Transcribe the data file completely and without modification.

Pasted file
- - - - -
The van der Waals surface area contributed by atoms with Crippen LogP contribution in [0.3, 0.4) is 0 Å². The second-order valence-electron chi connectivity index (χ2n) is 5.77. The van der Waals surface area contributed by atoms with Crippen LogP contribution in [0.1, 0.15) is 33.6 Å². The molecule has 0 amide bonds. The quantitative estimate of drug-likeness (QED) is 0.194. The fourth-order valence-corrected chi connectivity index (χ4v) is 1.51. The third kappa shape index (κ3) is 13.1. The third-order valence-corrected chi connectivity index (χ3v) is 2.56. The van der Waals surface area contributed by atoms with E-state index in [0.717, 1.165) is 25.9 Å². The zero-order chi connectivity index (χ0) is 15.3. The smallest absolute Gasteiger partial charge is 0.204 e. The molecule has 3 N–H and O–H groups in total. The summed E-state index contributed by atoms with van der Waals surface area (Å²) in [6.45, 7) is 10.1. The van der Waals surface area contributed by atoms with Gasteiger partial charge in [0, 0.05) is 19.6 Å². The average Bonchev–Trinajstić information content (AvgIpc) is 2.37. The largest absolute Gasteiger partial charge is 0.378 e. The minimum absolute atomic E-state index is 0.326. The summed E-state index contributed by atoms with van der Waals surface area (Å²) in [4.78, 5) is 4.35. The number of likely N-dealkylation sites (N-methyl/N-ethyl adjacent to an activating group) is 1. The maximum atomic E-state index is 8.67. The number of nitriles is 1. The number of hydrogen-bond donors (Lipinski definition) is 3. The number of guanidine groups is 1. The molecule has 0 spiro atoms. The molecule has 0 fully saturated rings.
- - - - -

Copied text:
The van der Waals surface area contributed by atoms with Crippen LogP contribution in [0.3, 0.4) is 0 Å². The second-order valence-electron chi connectivity index (χ2n) is 5.77. The van der Waals surface area contributed by atoms with Crippen LogP contribution in [0.1, 0.15) is 33.6 Å². The molecule has 0 amide bonds. The quantitative estimate of drug-likeness (QED) is 0.194. The fourth-order valence-corrected chi connectivity index (χ4v) is 1.51. The third kappa shape index (κ3) is 13.1. The third-order valence-corrected chi connectivity index (χ3v) is 2.56. The van der Waals surface area contributed by atoms with E-state index in [0.717, 1.165) is 25.9 Å². The zero-order chi connectivity index (χ0) is 15.3. The smallest absolute Gasteiger partial charge is 0.204 e. The molecule has 3 N–H and O–H groups in total. The summed E-state index contributed by atoms with van der Waals surface area (Å²) in [6.45, 7) is 10.1. The van der Waals surface area contributed by atoms with Gasteiger partial charge in [0, 0.05) is 19.6 Å². The average Bonchev–Trinajstić information content (AvgIpc) is 2.37. The largest absolute Gasteiger partial charge is 0.378 e. The minimum absolute atomic E-state index is 0.326. The summed E-state index contributed by atoms with van der Waals surface area (Å²) in [4.78, 5) is 4.35. The number of likely N-dealkylation sites (N-methyl/N-ethyl adjacent to an activating group) is 1. The maximum atomic E-state index is 8.67. The number of nitriles is 1. The number of hydrogen-bond donors (Lipinski definition) is 3. The number of guanidine groups is 1. The molecule has 0 spiro atoms. The molecule has 0 fully saturated rings.